Obviously, the upgrade process was using "Apple Time," since the installer initially told me that it would take about 37 minutes to complete the process. The actual time was about 59 minutes, which seemed longer than the norm for doing Leopard installs. For quite a bit of the time the installation was happening, the time remaining was about 37 minutes, after which it suddenly jumped to 9 minutes, and then finished.
After rebooting, my familiar desktop reappeared and the Setup Assistant appeared with the same "song and dance" that was so popular with Mac OS X 10.5 Leopard. Since this was not a new Mac, I wasn't asked to register, and clicking the Continue button deposited me onto my desktop.
The most apparent differences were that the keyboard icon in the menu bar is no longer an American flag; instead, it's a generic character viewer icon. I also noticed immediately that my favorite menu item, iStat, was gone. I knew it wasn't going to work under Snow Leopard, so that wasn't a surprise. After a few minutes, Software Update intruded and told me that I needed to update something; it turned out to be a new set of drivers for a Xerox copier/printer that I occasionally use at the office of one of my clients. Software Update had already downloaded the software, so I just let it install.
After that, I just played with Snow Leopard for a few minutes. Like I mentioned in the preamble to this post, it appears that everything just runs a bit faster. In some cases, the differences are immediately noticeable. For example, loading Microsoft Office 2008's components seems quite a bit faster, the iWork apps launch very quickly, and the iLife programs absolutely pop onto the screen.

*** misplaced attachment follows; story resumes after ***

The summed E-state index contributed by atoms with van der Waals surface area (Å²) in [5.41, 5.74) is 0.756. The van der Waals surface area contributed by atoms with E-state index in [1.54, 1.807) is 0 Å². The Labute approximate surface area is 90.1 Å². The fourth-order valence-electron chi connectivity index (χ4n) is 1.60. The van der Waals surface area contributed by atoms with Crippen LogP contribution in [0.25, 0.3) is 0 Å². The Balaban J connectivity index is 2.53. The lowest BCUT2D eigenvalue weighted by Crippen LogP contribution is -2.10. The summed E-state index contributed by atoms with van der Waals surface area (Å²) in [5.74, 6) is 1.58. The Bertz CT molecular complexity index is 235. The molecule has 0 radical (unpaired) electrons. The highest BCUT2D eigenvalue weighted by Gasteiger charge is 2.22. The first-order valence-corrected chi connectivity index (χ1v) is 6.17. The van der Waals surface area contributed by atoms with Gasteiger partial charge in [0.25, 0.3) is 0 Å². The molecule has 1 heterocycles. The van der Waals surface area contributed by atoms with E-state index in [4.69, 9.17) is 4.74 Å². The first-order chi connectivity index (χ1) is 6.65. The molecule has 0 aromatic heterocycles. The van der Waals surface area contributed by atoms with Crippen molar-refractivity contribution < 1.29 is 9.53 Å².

With that out of the way and Mail.app processing my email inbox, I decided to start on the second Mac; it's an "original Intel" iMac using a Core Duo processor, not a Core 2 Duo. It has seemed quite sluggish lately, so I was hoping that the Snow Leopard upgrade would speed it up. In this case, the upgrade went a bit faster, taking only about 48 minutes to complete. As with the MacBook Air upgrade, there was one "flagged item" after Setup Assistant was done running. A message appeared on my screen stating that one application installed on the iMac would require Rosetta in order to run, so it asked me if I wanted to install it. One click was all it took for the Mac to download and install Rosetta so that all of my apps will now run.
My iMac is the workhorse of my Macs, since it has many peripherals attached to it. I was able to test a Dymo label printer and Epson scanner connected with USB, and both worked like a champ with no apparent issues. The next, and final, Mac to upgrade was my wife's MacBook Pro (unibody 15"). I'm not sure how long it took to upgrade, since I was feeling so confident that I just started up the installer and we went out to eat. When we returned, the MBP was asking for a login password, so I entered her password, let Setup Assistant do its thing, and then sat back to see if anything else happened.
Nope. Everything worked as planned on all three installs. One thing I did find to be a little odd is that my default printer was not installed, so I had to run the printer installer from System Preferences when I got ready to do a print test. Even that was a much faster process than before. The process of finding a new print driver and installing it took about half the time that it used to.
I encourage anyone who is wavering on whether or not to upgrade to consider the comments from TUAW and other Mac sites before making your decision. For the TUAW team, it appears that Snow Leopard has been a nice kitty.